|112th Year, 43rd Issue||Thursday, June 7, 2001||Sparta, North Carolina|
Editor's note: This story is the second in a series on how the state budget crunch may affect local agencies and those they serve.
Some struggling families on tight budgets are especially feeling the squeeze when it comes to finding affordable health coverage for their children.
N.C. Health Choice for Children was set up in 1998 to help such families — those earning incomes too high to qualify for Medicaid, but not enough to afford private insurance. Using a combination of federal and state funds, Health Choice covers children whose families make between 100 and 200 percent of the poverty level. Poverty level is $17,652 per year for a family of four.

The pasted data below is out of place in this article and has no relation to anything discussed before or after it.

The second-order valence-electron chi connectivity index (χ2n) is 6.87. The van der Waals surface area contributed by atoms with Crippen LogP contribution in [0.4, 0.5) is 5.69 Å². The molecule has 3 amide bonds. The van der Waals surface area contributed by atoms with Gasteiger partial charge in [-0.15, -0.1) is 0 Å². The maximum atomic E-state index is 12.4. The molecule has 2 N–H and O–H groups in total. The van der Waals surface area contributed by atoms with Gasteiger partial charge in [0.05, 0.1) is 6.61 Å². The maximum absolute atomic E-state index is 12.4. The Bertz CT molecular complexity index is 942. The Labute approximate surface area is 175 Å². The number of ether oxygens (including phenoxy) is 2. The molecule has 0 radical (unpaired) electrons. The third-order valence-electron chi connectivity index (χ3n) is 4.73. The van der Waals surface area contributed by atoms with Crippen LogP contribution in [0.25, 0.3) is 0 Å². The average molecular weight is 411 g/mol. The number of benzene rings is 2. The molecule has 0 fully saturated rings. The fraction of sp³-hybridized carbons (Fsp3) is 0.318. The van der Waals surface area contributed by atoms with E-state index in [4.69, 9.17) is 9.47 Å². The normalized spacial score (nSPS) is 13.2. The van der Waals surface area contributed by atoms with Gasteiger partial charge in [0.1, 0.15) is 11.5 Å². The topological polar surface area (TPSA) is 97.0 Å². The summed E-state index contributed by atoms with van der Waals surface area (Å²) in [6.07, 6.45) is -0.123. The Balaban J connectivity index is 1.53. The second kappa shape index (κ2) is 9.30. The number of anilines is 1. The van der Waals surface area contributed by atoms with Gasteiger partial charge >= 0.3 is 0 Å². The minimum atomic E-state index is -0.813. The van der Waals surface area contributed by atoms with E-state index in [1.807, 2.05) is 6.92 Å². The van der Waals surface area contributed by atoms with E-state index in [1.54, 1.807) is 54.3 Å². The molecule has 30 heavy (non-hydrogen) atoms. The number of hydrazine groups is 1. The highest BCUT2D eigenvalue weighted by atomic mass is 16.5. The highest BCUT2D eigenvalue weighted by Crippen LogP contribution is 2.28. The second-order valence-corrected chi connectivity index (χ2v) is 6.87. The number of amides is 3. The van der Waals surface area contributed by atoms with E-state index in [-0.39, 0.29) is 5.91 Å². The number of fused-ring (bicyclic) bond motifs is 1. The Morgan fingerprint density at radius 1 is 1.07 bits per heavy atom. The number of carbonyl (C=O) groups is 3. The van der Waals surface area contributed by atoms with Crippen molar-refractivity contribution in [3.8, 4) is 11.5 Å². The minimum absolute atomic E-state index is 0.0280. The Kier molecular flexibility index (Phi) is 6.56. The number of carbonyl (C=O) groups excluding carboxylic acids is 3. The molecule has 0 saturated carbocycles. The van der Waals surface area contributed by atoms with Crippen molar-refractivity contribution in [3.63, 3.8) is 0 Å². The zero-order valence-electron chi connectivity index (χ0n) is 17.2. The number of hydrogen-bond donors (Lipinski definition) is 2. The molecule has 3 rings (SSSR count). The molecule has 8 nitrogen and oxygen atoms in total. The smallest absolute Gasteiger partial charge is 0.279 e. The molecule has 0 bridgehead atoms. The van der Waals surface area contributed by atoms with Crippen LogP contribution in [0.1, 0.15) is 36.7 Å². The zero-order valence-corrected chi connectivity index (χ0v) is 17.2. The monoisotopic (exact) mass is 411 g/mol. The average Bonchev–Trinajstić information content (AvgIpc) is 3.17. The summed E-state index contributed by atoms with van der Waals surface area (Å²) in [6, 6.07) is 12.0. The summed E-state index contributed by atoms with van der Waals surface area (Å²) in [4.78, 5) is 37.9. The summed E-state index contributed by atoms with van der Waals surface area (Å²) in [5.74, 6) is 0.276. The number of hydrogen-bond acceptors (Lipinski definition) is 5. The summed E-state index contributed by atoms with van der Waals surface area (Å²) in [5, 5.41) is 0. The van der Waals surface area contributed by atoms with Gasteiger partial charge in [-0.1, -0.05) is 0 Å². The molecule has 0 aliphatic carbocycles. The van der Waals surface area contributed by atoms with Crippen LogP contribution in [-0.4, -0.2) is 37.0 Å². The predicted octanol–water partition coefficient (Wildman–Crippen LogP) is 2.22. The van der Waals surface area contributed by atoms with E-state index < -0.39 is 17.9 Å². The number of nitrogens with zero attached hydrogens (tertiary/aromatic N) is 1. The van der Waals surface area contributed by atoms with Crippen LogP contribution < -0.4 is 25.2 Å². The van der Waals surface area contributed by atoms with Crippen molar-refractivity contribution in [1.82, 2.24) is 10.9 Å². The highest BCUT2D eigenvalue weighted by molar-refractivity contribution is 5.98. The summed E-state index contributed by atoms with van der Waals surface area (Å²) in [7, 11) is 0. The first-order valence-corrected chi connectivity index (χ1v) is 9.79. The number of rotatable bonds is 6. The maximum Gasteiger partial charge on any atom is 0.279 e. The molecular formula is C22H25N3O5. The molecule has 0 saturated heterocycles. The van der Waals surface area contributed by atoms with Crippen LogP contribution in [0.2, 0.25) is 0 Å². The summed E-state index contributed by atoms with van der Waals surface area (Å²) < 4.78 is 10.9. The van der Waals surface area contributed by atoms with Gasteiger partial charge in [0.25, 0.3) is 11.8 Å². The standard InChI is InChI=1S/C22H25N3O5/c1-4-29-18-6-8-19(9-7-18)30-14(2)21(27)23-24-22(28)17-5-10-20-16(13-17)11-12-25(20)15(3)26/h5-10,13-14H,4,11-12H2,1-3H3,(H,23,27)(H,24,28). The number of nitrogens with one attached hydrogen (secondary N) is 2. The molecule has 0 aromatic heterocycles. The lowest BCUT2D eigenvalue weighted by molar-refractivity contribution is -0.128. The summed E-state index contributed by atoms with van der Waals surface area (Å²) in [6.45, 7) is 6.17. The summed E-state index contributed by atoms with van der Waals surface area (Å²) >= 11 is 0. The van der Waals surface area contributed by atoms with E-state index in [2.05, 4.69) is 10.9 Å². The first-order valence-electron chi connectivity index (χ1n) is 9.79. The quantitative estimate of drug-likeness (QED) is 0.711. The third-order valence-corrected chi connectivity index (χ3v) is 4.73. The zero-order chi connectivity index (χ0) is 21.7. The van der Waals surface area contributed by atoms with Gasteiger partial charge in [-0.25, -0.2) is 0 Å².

But unlike Medicaid—which is an open-ended, entitlement program—Health Choice is a capped program, meaning it insures children only as long as funds are available. Thus the program's enrollment has been frozen since the first of this year. And with the state looking for ways to trim its budget, Health Choice may not re-open enrollment anytime soon.
"The program is being held up in Raleigh," said Sandra Ashley, director
of the Alleghany County Department of Social Services. "There are hints
it's not going to open up in July."
Get the rest of this article in this week's issue of the Alleghany News!